Spread the love

Medicines for children are a necessity for any parent. As a mum or dad, you will at some point have to administer some kind of medicine to your child, whether bought over the counter or dispensed at a pharmacy on prescription advice from your paediatrician.

It is important to ask yourself whether you are doing this safely and effectively…

Q1. Is it important to read medicine leaflets?

It is important to read medicine leaflets or literature provided with your child’s medicine as this provides important information such as the active ingredients, what the medicine may be used for, any cautions, side-effects and recommended dosing. If a leaflet is not provided, ask your pharmacist for one.

Knowing the active ingredients of any medicine will help you to avoid taking two or more medicines with the same active ingredient/s, which would lead to duplication of medicines and overdose.

Also. some active ingredients in different medicines do not work well together and combining them may render some medicines ineffective or lead to complications for your child.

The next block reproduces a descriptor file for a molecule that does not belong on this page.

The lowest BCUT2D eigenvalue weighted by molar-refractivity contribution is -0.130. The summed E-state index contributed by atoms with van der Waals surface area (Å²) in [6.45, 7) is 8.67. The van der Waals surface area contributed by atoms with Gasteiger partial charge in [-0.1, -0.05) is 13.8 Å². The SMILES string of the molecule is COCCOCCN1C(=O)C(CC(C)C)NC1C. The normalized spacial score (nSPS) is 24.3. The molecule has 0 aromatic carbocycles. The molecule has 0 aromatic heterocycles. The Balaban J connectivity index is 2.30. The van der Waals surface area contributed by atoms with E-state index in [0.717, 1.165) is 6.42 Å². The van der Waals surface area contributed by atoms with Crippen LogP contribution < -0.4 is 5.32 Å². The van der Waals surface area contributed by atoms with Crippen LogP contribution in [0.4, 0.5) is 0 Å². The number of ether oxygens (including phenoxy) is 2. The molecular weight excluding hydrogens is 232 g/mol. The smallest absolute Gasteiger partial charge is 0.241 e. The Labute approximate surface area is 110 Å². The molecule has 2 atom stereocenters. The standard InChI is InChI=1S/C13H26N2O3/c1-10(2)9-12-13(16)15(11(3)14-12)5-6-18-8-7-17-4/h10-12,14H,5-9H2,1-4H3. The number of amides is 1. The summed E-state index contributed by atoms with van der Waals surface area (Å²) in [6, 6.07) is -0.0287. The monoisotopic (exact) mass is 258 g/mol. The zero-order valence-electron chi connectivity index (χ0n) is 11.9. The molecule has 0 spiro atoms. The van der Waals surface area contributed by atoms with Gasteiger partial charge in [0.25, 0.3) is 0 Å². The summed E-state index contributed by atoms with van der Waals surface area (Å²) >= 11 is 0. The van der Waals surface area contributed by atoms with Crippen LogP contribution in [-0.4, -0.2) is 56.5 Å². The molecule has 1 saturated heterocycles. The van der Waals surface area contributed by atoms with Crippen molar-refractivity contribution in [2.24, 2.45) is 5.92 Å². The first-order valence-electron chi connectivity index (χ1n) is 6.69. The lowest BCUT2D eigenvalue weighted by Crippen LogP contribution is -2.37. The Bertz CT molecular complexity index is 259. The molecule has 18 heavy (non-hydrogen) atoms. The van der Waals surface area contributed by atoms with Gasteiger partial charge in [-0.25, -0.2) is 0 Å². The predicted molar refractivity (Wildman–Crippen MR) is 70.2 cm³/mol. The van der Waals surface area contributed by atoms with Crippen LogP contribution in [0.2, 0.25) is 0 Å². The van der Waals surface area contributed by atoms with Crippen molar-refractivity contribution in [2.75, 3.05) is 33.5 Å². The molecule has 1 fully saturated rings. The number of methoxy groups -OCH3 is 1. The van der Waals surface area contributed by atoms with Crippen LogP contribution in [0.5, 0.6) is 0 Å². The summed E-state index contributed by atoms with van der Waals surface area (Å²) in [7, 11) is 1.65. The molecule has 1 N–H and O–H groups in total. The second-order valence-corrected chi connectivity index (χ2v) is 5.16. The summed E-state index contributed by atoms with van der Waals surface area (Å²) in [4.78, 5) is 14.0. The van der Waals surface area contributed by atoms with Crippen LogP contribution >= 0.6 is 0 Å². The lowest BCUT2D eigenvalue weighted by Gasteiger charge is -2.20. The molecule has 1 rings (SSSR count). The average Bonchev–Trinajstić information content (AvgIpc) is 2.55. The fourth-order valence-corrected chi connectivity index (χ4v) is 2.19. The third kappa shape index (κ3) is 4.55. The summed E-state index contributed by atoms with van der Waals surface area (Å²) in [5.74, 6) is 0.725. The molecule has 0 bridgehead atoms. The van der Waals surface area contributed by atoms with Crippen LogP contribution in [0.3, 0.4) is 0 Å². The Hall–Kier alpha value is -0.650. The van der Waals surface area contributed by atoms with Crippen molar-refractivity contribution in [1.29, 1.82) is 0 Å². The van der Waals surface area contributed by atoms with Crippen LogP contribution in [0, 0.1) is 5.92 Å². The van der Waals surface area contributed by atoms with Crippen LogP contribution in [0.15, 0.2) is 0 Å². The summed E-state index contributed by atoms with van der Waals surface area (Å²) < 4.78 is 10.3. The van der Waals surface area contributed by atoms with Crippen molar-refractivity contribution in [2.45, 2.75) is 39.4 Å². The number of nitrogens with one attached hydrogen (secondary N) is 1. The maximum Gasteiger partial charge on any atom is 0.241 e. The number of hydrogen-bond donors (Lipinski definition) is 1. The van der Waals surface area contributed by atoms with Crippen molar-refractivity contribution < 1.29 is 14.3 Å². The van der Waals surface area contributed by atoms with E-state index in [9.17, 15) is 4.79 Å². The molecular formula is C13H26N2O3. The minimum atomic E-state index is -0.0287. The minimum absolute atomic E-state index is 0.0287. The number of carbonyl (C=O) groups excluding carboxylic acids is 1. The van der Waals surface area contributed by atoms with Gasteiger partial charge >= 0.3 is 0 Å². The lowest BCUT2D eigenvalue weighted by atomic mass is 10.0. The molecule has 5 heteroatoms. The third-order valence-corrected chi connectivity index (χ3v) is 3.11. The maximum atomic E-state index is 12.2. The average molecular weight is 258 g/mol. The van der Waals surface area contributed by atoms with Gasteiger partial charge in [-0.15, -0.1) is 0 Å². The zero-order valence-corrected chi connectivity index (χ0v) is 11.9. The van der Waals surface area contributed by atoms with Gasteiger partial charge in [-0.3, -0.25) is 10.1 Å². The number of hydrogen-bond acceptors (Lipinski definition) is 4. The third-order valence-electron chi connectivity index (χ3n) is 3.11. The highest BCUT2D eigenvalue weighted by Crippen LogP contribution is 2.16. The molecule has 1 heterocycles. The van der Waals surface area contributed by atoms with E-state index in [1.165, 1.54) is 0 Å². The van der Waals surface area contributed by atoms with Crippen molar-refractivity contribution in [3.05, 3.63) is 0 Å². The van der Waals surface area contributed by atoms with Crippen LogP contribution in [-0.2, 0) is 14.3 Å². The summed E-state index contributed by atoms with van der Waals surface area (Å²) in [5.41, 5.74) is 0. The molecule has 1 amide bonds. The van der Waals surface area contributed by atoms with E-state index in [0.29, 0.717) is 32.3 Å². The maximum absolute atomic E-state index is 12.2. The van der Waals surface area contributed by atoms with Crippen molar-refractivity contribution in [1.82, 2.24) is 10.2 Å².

In addition, knowing the strength of the medicine will help you measure your child’s dose correctly.

Should there be any doubt, ask your child’s physician or pharmacist.

Q2. Can I look up medicine doses on “GOOGLE” for my child?

It is not always advisable to “Google” as information on the internet may not necessarily be verifiable. Whereas there are some reliable websites, not all are credible.

Information provided by your paediatrician or pharmacist or on information leaflets is the most dependable as it is verified and based on substantiated information and studies.

Q3. What should I do when the dose recommended by the doctor or pharmacist is different from the one on the medicine leaflet?

Your child’s physician or pharmacist will have considered several factors when recommending dosage for your child, based on your child’s specific condition and weight.